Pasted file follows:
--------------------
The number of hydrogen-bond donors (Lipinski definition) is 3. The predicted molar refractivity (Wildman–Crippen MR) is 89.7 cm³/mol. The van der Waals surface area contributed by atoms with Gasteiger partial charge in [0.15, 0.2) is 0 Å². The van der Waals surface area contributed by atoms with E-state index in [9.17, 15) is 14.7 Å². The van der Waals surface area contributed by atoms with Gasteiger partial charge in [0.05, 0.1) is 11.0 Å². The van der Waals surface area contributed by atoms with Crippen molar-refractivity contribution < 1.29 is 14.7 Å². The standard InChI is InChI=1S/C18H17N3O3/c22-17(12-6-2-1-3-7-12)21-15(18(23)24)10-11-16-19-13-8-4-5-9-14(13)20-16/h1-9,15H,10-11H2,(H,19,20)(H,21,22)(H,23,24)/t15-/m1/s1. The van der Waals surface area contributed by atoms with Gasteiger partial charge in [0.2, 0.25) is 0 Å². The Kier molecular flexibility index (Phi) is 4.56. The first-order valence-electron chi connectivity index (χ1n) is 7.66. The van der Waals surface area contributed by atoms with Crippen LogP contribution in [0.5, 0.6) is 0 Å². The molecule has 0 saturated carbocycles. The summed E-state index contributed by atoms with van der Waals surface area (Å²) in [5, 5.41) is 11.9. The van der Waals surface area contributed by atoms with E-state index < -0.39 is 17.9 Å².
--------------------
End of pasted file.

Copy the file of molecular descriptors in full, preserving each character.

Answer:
The number of hydrogen-bond donors (Lipinski definition) is 3. The predicted molar refractivity (Wildman–Crippen MR) is 89.7 cm³/mol. The van der Waals surface area contributed by atoms with Gasteiger partial charge in [0.15, 0.2) is 0 Å². The van der Waals surface area contributed by atoms with E-state index in [9.17, 15) is 14.7 Å². The van der Waals surface area contributed by atoms with Gasteiger partial charge in [0.05, 0.1) is 11.0 Å². The van der Waals surface area contributed by atoms with Crippen molar-refractivity contribution < 1.29 is 14.7 Å². The standard InChI is InChI=1S/C18H17N3O3/c22-17(12-6-2-1-3-7-12)21-15(18(23)24)10-11-16-19-13-8-4-5-9-14(13)20-16/h1-9,15H,10-11H2,(H,19,20)(H,21,22)(H,23,24)/t15-/m1/s1. The van der Waals surface area contributed by atoms with Gasteiger partial charge in [0.2, 0.25) is 0 Å². The Kier molecular flexibility index (Phi) is 4.56. The first-order valence-electron chi connectivity index (χ1n) is 7.66. The van der Waals surface area contributed by atoms with Crippen LogP contribution in [0.5, 0.6) is 0 Å². The molecule has 0 saturated carbocycles. The summed E-state index contributed by atoms with van der Waals surface area (Å²) in [5, 5.41) is 11.9. The van der Waals surface area contributed by atoms with E-state index < -0.39 is 17.9 Å².